I think I have a wall that is up to block the reality of [the children’s] situations because it is overwhelmingly painful to understand the children there suffer like I have. The most horrifying is, due to hot spots and genetic generational issues, [Vietnam] will continue to have innocent victims. . . [S]omeday they will understand they are different, like I did in Kindergarten class.

The truth in the matter is I am them. . . they are me. We are so common it is frightening. My parents and their parents have suffered. . . It takes so much day-to-day to make it through this life with the cards we have been dealt:

How do we have what it takes to finish this battle?. . .(I) am left to fight, not for myself anymore, but for the younger generation, the babies. How do I fight for them when I am still a victim myself? It’s a heartbreaking reality. . .”

Still, she is aware of her privileged American life, which was driven home by a visit to Tu Du hospital in Ho Chi Minh City. There, she would see jars of deformed stillborn babies and take ragged breaths as she met children with eyeballs the size of tea cups, flippers for limbs, webbed hands and feet.

But she also met a 12-year-old boy, sitting in a wheelchair, smiling at her.

“He was my mirror image,” she said. He was missing the same leg and virtually all the same fingers.

Heather gestured with her camera, looked quizzically at the boy. He nodded, and lifted his left hand toward her. She lifted hers and they matched their hands.

“Tell me I’m not a child of Agent Orange,” she said weeks later, when she showed me the photo in Ohio. “Same limb loss, same war.”

Not, however, the same care.

“I have a $25,000 leg,” she said. “The Shriners always made sure I had what I needed. And I have a great life.” Her voice broke.

“That boy? He’s stuck in a wheelchair. He’s living in a hospital.”

Her voice trailed off.

Three days after Heather’s return from Vietnam, on Nov. 1, 2010, the U.S. Department of Veteran Affairs announced it had added three additional medical conditions to the list of presumed illnesses caused by exposure to Agent Orange, a list first established in 1991.

Heather’s mother called to tell her the news.

“The VA has changed its mind,” Sharon said. “Dad’s heart disease is finally on the list.”

Heather didn’t say a word.

Instead, she dropped to her knees and started to cry.

Scientists have designated 28 dioxin “hot spots” that must be cleaned up if Vietnam is ever to fully recover from the war that ended more than 35 years ago. There are ways to do this, but it’s expensive, and Vietnam is a poor country.

In 2007, the nonpartisan Aspen Institute convened a fact-finding U.S.-Vietnam Dialogue Group on Agent Orange/Dioxin. Last year, the group issued a formal plan to help “eliminate the public health threat of dioxin hot spots, improve the lives of people with disabilities, restore the defoliated land, and remove a barrier to fully normal U.S.-Vietnam relations.”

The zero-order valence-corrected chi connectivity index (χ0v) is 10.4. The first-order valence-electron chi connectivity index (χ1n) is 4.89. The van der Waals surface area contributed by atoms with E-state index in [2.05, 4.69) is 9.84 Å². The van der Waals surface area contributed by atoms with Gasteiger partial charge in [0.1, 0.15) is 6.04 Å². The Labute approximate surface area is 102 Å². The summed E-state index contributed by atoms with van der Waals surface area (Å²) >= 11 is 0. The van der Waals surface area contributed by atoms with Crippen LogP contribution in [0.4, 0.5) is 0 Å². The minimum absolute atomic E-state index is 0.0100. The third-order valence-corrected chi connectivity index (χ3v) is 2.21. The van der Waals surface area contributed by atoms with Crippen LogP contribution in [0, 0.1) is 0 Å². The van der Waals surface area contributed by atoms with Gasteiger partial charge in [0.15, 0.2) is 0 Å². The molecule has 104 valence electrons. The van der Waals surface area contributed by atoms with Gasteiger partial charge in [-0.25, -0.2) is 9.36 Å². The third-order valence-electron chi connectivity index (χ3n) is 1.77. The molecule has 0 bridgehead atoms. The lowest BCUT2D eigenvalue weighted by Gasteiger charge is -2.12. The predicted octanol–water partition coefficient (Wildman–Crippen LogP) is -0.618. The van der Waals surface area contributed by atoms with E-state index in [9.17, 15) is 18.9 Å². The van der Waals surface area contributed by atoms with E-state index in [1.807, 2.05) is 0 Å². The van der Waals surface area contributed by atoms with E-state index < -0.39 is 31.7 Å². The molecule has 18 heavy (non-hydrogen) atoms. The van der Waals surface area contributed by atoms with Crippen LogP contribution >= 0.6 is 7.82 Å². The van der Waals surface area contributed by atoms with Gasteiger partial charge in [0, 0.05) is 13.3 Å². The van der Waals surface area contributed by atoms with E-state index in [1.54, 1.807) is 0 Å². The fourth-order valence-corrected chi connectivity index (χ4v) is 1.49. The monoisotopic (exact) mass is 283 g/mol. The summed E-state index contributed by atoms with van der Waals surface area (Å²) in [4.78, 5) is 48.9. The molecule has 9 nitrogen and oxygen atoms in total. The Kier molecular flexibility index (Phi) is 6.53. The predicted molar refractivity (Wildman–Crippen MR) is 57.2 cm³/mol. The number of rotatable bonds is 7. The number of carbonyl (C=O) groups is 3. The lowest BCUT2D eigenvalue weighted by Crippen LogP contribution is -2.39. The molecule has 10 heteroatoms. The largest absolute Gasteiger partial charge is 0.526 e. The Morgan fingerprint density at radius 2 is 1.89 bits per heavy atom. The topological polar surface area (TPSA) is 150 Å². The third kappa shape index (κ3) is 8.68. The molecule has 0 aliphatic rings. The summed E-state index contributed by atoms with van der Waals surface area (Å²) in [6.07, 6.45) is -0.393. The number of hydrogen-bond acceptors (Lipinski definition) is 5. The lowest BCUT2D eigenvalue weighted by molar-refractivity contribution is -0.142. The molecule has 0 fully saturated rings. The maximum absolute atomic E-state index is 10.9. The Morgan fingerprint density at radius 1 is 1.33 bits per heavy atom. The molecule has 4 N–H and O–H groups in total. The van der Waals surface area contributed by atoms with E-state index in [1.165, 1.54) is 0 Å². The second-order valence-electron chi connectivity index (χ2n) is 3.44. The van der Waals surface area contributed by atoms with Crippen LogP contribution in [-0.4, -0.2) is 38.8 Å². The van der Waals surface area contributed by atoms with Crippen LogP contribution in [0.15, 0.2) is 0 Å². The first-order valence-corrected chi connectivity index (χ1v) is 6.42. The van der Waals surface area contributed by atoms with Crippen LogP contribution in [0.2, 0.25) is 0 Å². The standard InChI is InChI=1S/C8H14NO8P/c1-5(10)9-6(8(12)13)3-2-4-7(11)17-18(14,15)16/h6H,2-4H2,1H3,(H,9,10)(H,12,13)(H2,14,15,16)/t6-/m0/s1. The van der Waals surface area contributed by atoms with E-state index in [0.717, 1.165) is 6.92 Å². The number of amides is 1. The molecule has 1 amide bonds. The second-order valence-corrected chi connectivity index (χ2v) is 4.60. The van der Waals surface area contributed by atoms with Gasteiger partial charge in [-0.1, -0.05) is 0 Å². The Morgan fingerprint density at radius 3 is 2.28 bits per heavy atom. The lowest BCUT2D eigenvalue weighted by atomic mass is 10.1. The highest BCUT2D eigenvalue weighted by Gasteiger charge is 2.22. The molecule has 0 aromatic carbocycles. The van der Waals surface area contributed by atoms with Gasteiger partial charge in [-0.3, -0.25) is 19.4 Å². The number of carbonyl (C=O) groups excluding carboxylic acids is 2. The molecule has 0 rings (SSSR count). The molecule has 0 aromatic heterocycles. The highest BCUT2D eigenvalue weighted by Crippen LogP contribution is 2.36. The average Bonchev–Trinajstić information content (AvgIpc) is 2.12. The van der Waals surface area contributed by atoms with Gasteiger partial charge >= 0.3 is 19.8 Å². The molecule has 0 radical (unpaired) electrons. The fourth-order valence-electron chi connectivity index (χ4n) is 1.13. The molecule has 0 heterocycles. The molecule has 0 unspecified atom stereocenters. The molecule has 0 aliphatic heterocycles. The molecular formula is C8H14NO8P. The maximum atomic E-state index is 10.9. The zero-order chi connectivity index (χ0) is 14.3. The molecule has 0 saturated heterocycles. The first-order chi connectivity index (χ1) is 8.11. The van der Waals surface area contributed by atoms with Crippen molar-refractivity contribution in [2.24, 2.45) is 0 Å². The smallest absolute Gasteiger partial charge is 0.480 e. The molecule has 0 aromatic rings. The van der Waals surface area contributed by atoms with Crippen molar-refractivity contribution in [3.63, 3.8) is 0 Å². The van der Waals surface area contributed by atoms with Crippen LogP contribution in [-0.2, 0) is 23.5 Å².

Divided into three phases over 10 years, it would cost an estimated $300 million in U.S. government commitments, money raised by private and public donors and “an appropriate continuing investment from the government and people of Vietnam.”

Last year, in late December, U.S. Ambassador Michael Michalak announced that the U.S. had set aside almost $17 million to clean up the area around the Da Nang Airport in central Vietnam, which was sprayed heavily with Agent Orange during the war. Total cost of that project is estimated at $34 million.

Cleanup is scheduled to begin in July.

Last October, I arrived in Vietnam full of questions.

Most important, I wanted to witness the legacy of Agent Orange. I got more than I bargained for, and some sad, hard memories threaten to take up permanent residence in my mind.

Maybe that’s a good thing. Maybe these new ghosts will help me add a small, persistent voice to the chorus of American scientists, policymakers, journalists and activists calling for an act of conscience, not confession. We cannot change the fact that the U.S. involvement in Vietnam is the reason millions of innocent people there continue to suffer from exposure to an herbicide we sprayed on them more than 35 years ago. But through humanitarian and private aid, we can alter the future for generations of their children, and their grandchildren.

I also went to Vietnam hoping to finally understand what had happened to the boys from my hometown who left for the war as goofy kids, and too often returned as haunted old men.

That mystery continues to hover. Some stories are understood only by those who lived them. My respect for the survivors — men and women, in both countries — only grows.

I returned to American soil on Saturday, Oct. 23. My first conversation about my trip took place at U.S. Customs in Houston, where an official who looked young enough to be born after the war ended peppered me with questions.

“How long were you in Vietnam?” he asked, examining my journalist’s visa.

“Eight days,” I said.

“What were you doing there?”

“Reporting on Agent Orange.”

He looked up, stared at me for a few moments.

“Agent Orange?” he said. “Isn’t that old news?”

Unfinished Business: Suffering and sickness in the endless wake of Agent Orange

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About Connie Schultz

Connie Schultz is a nationally syndicated columnist for The Plain Dealer and Creators Syndicate, and is a regular essayist for Parade magazine. She won the 2005 Pulitzer Prize for Commentary for columns that judges praised for providing “a voice for the underdog and the underprivileged.” Also in 2005, Connie won the Scripps Howard National Journalism Award for Commentary and the National Headliner Award for Commentary.